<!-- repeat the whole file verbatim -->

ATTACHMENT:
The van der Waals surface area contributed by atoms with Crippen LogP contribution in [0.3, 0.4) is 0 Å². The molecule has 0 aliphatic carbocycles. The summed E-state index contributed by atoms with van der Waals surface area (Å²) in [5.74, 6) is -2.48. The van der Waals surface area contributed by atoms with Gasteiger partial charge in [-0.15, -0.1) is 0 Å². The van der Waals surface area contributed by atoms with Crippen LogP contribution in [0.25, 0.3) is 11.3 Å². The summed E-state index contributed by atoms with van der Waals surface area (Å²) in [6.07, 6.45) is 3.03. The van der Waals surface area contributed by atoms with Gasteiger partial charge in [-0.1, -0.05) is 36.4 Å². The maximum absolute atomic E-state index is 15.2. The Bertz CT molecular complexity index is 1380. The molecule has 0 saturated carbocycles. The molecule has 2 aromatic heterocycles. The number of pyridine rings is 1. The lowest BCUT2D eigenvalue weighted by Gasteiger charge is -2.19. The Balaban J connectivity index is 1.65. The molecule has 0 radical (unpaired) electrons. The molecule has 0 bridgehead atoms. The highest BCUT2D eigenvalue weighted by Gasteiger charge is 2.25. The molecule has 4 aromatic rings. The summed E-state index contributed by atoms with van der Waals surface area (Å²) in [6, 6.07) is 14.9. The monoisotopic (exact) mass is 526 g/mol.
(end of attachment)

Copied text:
The van der Waals surface area contributed by atoms with Crippen LogP contribution in [0.3, 0.4) is 0 Å². The molecule has 0 aliphatic carbocycles. The summed E-state index contributed by atoms with van der Waals surface area (Å²) in [5.74, 6) is -2.48. The van der Waals surface area contributed by atoms with Gasteiger partial charge in [-0.15, -0.1) is 0 Å². The van der Waals surface area contributed by atoms with Crippen LogP contribution in [0.25, 0.3) is 11.3 Å². The summed E-state index contributed by atoms with van der Waals surface area (Å²) in [6.07, 6.45) is 3.03. The van der Waals surface area contributed by atoms with Gasteiger partial charge in [-0.1, -0.05) is 36.4 Å². The maximum absolute atomic E-state index is 15.2. The Bertz CT molecular complexity index is 1380. The molecule has 0 saturated carbocycles. The molecule has 2 aromatic heterocycles. The number of pyridine rings is 1. The lowest BCUT2D eigenvalue weighted by Gasteiger charge is -2.19. The Balaban J connectivity index is 1.65. The molecule has 0 radical (unpaired) electrons. The molecule has 0 bridgehead atoms. The highest BCUT2D eigenvalue weighted by Gasteiger charge is 2.25. The molecule has 4 aromatic rings. The summed E-state index contributed by atoms with van der Waals surface area (Å²) in [6, 6.07) is 14.9. The monoisotopic (exact) mass is 526 g/mol.